Tiger will be back, and so will Phil. Their seasons were each an exception, rather than a rule. The re-emergence of McIlroy, though, will have lasting effects that linger well after the calendar flips to 2015. 

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Monty grabs lead entering final round in season-opener

By Associated PressJanuary 20, 2018, 4:00 am

KAILUA-KONA, Hawaii – Colin Montgomerie shot a second straight 7-under 65 to take a two-shot lead into the final round of the Mitsubishi Electric Championship, the season opener on the PGA Tour Champions.

The 54-year-old Scot, a six-time winner on the over-50 tour, didn't miss a fairway on Friday and made five birdies on the back nine to reach 14 under at Hualalai.

Montgomerie has made 17 birdies through 36 holes and said he will have to continue cashing in on his opportunities.

''We know that I've got to score something similar to what I've done – 66, 67, something like that, at least,'' Montgomerie said. ''You know the competition out here is so strong that if you do play away from the pins, you'll get run over. It's tough, but hey, it's great.''


Full-field scores from the Mitsubishi Electric Championship


First-round co-leaders Gene Sauers and Jerry Kelly each shot 68 and were 12 under.

''I hit the ball really well. You know, all the putts that dropped yesterday didn't drop today,'' Kelly said. ''I was just short and burning edges. It was good putting again. They just didn't go in.''

David Toms was three shots back after a 66. Woody Austin, Mark Calcavecchia and Doug Garwood each shot 67 and were another shot behind.

Bernhard Langer, defending the first of his seven 2017 titles, was six shots back after a 67.

The limited-field tournament on Hawaii's Big Island includes last season's winners, past champions of the event, major champions and Hall of Famers.

''We've enjoyed ourselves thoroughly here,'' Montgomerie said. ''It's just a dramatic spot, isn't it? If you don't like this, well, I'm sorry, take a good look in the mirror, you know?''

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The missing link: Advice from successful tour pros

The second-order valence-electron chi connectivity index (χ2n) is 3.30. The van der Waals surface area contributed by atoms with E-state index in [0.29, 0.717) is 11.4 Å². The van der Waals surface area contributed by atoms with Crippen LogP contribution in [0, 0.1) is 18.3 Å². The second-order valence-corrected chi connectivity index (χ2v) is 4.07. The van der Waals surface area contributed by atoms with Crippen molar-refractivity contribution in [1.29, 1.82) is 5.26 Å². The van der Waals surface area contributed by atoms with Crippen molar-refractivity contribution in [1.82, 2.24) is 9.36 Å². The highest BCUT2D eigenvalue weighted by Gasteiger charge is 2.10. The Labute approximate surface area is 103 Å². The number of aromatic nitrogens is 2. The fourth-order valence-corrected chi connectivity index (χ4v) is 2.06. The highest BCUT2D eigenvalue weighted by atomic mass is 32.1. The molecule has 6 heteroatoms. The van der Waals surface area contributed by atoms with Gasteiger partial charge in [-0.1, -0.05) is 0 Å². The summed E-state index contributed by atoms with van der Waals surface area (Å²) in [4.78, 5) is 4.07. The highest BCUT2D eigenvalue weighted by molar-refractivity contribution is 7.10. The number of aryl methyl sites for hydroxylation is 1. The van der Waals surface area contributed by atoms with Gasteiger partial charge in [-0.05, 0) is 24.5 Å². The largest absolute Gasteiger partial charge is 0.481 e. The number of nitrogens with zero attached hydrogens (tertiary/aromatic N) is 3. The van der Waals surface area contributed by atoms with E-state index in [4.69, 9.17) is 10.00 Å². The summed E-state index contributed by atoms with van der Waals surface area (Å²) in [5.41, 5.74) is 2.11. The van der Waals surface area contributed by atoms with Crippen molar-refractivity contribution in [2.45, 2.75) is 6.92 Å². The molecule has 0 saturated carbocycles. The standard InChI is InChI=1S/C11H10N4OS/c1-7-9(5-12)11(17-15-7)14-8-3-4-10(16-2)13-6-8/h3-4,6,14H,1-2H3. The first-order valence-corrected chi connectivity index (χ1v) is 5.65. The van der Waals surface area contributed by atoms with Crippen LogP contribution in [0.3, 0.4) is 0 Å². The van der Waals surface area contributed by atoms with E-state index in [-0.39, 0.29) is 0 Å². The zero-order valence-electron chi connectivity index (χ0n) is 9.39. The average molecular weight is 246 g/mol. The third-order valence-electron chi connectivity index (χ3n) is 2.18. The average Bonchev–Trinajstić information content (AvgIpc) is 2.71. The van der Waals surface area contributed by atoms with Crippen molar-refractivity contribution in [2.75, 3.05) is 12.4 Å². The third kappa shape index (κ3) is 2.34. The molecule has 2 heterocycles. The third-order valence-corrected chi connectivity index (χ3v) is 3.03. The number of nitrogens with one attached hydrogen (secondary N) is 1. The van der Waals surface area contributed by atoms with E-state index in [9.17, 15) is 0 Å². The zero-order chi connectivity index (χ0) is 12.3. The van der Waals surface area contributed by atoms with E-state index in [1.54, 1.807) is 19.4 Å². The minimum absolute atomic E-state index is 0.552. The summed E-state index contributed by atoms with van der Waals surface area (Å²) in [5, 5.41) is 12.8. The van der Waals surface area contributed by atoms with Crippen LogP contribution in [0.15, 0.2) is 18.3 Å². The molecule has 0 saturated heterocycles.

By Phil BlackmarJanuary 20, 2018, 1:24 am

Today’s topic is significant in that it underscores the direction golf is headed, a direction that has me a little concerned.

Now, more than ever, it has become the norm for PGA Tour players to put together a team to assist in all aspects of their career. These teams can typically include the player’s swing coach, mental coach, manager, workout specialist, dietician, physical therapist, short-game guru, doctor, accountant, nanny and wife. Though it often concerns me the player may be missing out when others are making decisions for them, that is not the topic.

I want to talk about what most players seem to be inexplicably leaving off their teams.

One of the things that separates great players from the rest of the pack – other than talent – is the great player’s ability to routinely stay comfortable and play with focus and clarity in all situations. Though innate to many, this skill is trainable and can be learned. Don’t get too excited, the details of such a plan are too long and more suited for a book than the short confines of this article.

So, if that aspect of the game is so important, where is the representative on the player’s team who has stood on the 18th tee with everything on the line? Where is the representative on the team who has experienced, over and over, what the player will be experiencing? In other words, where is the successful former tour player on the team?

You look to tennis and many players have such a person on their team. These teacher/mentors include the likes of Boris Becker, Ivan Lendl, Jimmy Connors and Brad Gilbert. Why is it not the norm in golf?

Sure, a few players have sought out the advice of Jack Nicklaus, but he’s not part of a team. The teaching ranks also include some former players like Butch Harmon and a few others. But how many teams include a player who has contended in a major, let alone won one or more?

I’m not here to argue the value and knowledge of all the other coaches who make up a player’s team. But how can the value of a successful tour professional be overlooked? If I’m going to ask someone what I should do in various situations on the course, I would prefer to include the experienced knowledge of players who have been there themselves.

This leads me to the second part of today’s message. Is there a need for the professional players to mix with professional teachers to deliver the best and most comprehensive teaching philosophy to average players? I feel there is.